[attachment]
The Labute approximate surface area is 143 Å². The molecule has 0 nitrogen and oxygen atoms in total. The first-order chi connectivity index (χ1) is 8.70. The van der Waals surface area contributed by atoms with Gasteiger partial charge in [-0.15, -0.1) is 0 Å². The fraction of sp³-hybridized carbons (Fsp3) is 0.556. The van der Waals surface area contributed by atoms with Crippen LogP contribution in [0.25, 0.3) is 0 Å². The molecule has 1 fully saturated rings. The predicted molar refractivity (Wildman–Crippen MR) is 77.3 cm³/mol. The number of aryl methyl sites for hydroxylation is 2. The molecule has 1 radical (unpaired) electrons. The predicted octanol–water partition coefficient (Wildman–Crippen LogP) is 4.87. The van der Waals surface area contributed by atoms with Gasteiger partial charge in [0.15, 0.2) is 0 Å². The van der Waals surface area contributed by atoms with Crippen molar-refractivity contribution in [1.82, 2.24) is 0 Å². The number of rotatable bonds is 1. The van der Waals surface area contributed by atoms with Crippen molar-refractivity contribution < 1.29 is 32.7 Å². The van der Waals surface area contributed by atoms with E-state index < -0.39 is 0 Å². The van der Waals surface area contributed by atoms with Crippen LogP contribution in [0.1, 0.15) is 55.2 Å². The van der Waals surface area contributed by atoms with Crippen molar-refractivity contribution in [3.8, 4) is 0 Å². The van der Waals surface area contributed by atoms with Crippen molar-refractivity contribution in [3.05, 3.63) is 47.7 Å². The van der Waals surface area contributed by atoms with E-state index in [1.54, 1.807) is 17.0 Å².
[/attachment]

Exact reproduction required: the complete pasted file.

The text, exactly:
The Labute approximate surface area is 143 Å². The molecule has 0 nitrogen and oxygen atoms in total. The first-order chi connectivity index (χ1) is 8.70. The van der Waals surface area contributed by atoms with Gasteiger partial charge in [-0.15, -0.1) is 0 Å². The fraction of sp³-hybridized carbons (Fsp3) is 0.556. The van der Waals surface area contributed by atoms with Crippen LogP contribution in [0.25, 0.3) is 0 Å². The molecule has 1 fully saturated rings. The predicted molar refractivity (Wildman–Crippen MR) is 77.3 cm³/mol. The number of aryl methyl sites for hydroxylation is 2. The molecule has 1 radical (unpaired) electrons. The predicted octanol–water partition coefficient (Wildman–Crippen LogP) is 4.87. The van der Waals surface area contributed by atoms with Gasteiger partial charge in [0.15, 0.2) is 0 Å². The van der Waals surface area contributed by atoms with Crippen molar-refractivity contribution in [1.82, 2.24) is 0 Å². The number of rotatable bonds is 1. The van der Waals surface area contributed by atoms with Crippen molar-refractivity contribution < 1.29 is 32.7 Å². The van der Waals surface area contributed by atoms with E-state index < -0.39 is 0 Å². The van der Waals surface area contributed by atoms with Crippen LogP contribution in [0.1, 0.15) is 55.2 Å². The van der Waals surface area contributed by atoms with Crippen molar-refractivity contribution in [3.8, 4) is 0 Å². The van der Waals surface area contributed by atoms with Crippen molar-refractivity contribution in [3.05, 3.63) is 47.7 Å². The van der Waals surface area contributed by atoms with E-state index in [1.54, 1.807) is 17.0 Å².